Shim [24]

Retrospective case series

Patients receiving multiple injections for lumbar canal stenosis


Five-point satisfaction scale

50/73 patients had 3rd injection

Review of which injection (FJI or epidural steroid injection [ESI]) was used as 3rd injection after sequential injections of FJI and ESI


33 underwent FJI as the 3rd injection

Out of 19/73 patients who experienced ineffective first ESI, 13 (68.4%) reported 2nd FJI as effective

Out of the 6/13 patients who reported the 2nd FJI as ineffective, 3/6 (50%) reported the 2nd ESI as effective

Authors conclude that FJIs can be administered as an alternative to ESIs in cases of lumbar canal stenosis

Han [25]

Retrospective study

Ultrasound versus fluoroscopy-guided MBB

146 (68 to USS, 78 to FL)

VAS, ODI, VNS (verbal numeric scale)

ODI and VNS scores improved at 1, 3 and 6 months after last injections in both groups. No significant differences between both groups

Lau [30]

Retrospective case series

Bilateral intraarticular 1.5 mL bupivacaine hydrochloride (0.5% Marcain) and 20 mg methylprednisolone acetate (Depo-Medrol)


Pain relief percentage scale

63% reported relief of greater than 70% for 6 months or longer

Moran [31]

Prospective case series

Intraarticular 1.5 mL bupivacaine

143 facet joints in 54 patients

Pain provocation and pain relief

Diagnosis was confirmed in only 16.7% (nine) of patients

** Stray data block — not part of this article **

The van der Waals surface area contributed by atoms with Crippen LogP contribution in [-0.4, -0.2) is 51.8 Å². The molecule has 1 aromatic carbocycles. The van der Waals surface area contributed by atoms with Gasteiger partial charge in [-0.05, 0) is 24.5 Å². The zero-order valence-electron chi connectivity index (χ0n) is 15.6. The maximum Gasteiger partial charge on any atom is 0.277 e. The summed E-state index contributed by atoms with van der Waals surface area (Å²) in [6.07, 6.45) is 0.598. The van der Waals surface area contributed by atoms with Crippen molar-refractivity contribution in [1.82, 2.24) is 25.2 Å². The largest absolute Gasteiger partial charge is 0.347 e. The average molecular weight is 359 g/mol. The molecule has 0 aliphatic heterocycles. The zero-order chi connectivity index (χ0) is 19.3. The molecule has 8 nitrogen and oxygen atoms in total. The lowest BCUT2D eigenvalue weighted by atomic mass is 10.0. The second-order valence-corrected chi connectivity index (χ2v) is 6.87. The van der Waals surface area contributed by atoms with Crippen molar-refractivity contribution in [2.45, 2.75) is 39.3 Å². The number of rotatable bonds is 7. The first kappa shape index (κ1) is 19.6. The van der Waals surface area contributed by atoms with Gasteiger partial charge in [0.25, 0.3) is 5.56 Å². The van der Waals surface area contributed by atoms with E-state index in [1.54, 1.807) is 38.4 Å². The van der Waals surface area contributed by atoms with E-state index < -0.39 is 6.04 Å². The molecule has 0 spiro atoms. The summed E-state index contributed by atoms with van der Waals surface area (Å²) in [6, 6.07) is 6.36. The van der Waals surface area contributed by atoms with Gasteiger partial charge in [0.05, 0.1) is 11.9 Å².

Mooney and Robertson [37]

Case series

3 Intraarticular FJIs of 1 mL of Depo-Medrol and 2–5 mL local anaesthetic



Intraarticular steroid + LA mixture effective but effects reduce by 6 months

Hwang [64]

Retrospective case series

Single-level bilateral FJI with steroid


Five-point patient satisfaction scale

59.5% of patients considered the treatment to have been effective

72% of the 25 patients with mild-to-moderate central canal stenosis had symptom relief

7 of the 17 (41.2%) patients with severe central canal stenosis had symptom relief (p < 0.05)

Other outcome predictors were not statistically significant

Gorbach [65]

Prospective case series

Single-level or two-level FJ block with 0.5 mL of local anaesthetic and 0.5 mL of steroid



Positive immediate effect was seen in 31 patients (74%)

Positive medium-term effect was found in 14 patients (33%)

Pain alleviated by motion (p = 0.035) and the absence of joint-blocking sensation (p = 0.042) predicted pain relief

Extent of facet joint osteoarthritis on MRI and CT was not a significant predictor for outcome (p = 0.57–0.95)

da Rocha [66]

Prospective case series

Sham blockade (with saline injection) and then controlled medial branch block with 0.5 mL lidocaine 2%



52% of patients demonstrated > 50% improvements in pain after the blockade

False positive results seen in 67% of patients

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Onafowokan, O.O., Fine, N.F., Brooks, F. et al. Multiple injections for low back pain: What’s the future?. Eur Spine J 29, 564–578 (2020).